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Someday, it may be better to be in the virtual goods business than the real goods business. PlaySpan is demonstrating that as it announces today that it has raised $18 million from Vodafone and SoftBank for its virtual good and monetization platform.

The company plans to use the money from Vodaphone Ventures and SoftBank Bodhi Fund to expand its products, sales and marketing on a global basis, said Karl Mehta, chief executive of PlaySpan in Santa Clara, Calif, in an interview.

“There’s a lot of growth in our business in both domestic and international markets,” Mehta (pictured) said. “We believe that micro-transactions have traction in games and will spread to other kinds of applications such as video.”

Last month, PlaySpan introduced a way to pay for videos through micro-transactions. Today’s funding is PlaySpan’s third round, bringing its total raised to $42 million. Existing investors Menlo Ventures, Novel TMT Ventures, STIC and other undisclosed investors also participated. Mehta says that the round was oversubscribed and that the amount of the funding rose as more investors wanted to get into the deal. More than 1,000 online game companies, social networks, and online video publishers are using PlaySpan’s various services for making money from virtual goods.


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PlaySpan has several different businesses layered on top of each other. It provides game publishers with one-stop service when it comes to introducing their own virtual currency and virtual goods into online games. The company has prospered as publishers flock to the free-to-play business model, where users can play games for free but pay real money for virtual goods such as better weapons. PlaySpan provides virtual currency and virtual goods platform, offloading the task of creating this infrastructure from game developers. It also provides the UltimatePay payment system that allows game companies to make money from their virtual goods. And it sells virtual currency Ultimate Game Card gift cards at 48,000 retailers around the world so that users who don’t have credit cards can pay cash for the cards at stores and then enter a code to get virtual currency in a game.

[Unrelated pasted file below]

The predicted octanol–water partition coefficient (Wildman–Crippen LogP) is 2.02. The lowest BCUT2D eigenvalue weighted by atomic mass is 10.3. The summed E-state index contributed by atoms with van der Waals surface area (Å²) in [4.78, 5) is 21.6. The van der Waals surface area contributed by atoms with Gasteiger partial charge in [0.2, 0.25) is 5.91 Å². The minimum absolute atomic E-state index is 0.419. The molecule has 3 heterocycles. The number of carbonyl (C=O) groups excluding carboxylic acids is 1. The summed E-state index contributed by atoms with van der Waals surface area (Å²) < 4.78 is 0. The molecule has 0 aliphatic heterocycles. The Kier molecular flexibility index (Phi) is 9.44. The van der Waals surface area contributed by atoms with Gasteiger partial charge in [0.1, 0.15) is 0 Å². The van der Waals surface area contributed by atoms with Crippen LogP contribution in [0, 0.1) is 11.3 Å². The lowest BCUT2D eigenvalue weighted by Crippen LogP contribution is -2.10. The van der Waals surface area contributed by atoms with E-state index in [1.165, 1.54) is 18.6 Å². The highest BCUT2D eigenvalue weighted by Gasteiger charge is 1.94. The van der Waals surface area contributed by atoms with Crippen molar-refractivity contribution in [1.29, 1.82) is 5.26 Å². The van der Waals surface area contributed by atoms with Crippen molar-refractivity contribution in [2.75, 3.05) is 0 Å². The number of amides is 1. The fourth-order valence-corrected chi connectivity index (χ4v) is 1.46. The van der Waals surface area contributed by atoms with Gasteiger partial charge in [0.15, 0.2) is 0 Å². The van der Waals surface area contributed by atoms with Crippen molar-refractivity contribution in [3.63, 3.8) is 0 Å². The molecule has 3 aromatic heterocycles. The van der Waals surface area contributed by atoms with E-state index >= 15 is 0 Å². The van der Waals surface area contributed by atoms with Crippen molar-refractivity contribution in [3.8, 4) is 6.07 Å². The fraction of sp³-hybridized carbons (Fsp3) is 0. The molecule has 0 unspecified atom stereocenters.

About four years ago, there was almost no interest in the platform. But with the success of virtual goods and micro-transactions in Asia and with the impact of the recession on U.S. gamers, the virtual goods business has skyrocketed. Inside Network estimates that virtual goods in social games will grow to $1.6 billion in revenues this year.

Today, PlaySpan’s biggest competitors are the internal engineering teams at big game companies. Mehta says that UltimatePay has gained considerable traction as users in 180 countries use it to pay for their virtual goods in games. PlaySpan brings services such as fraud prevention, merchandising, and promotion to game companies, helping them to squeeze more money out of their games.

Millions of gamers are using the Ultimate Game Card and PlaySpan’s own marketplace. Full told, more than 50 million gamers are using PlaySpan’s products, and revenues have grown more than 100 percent a year in the past three years. The company has more than 150 employees.

Among the customers are Warner Bros., Nexon, Perfect World, Hello Kitty Online, Disney, Adobe, Revision3 and Nickelodeon. Rivals include Live Gamer, though PlaySpan differs in that it doesn’t do custom platforms for its customers. On the payment side of the business, rivals include PayPal. In game cards, rivals include InComm.

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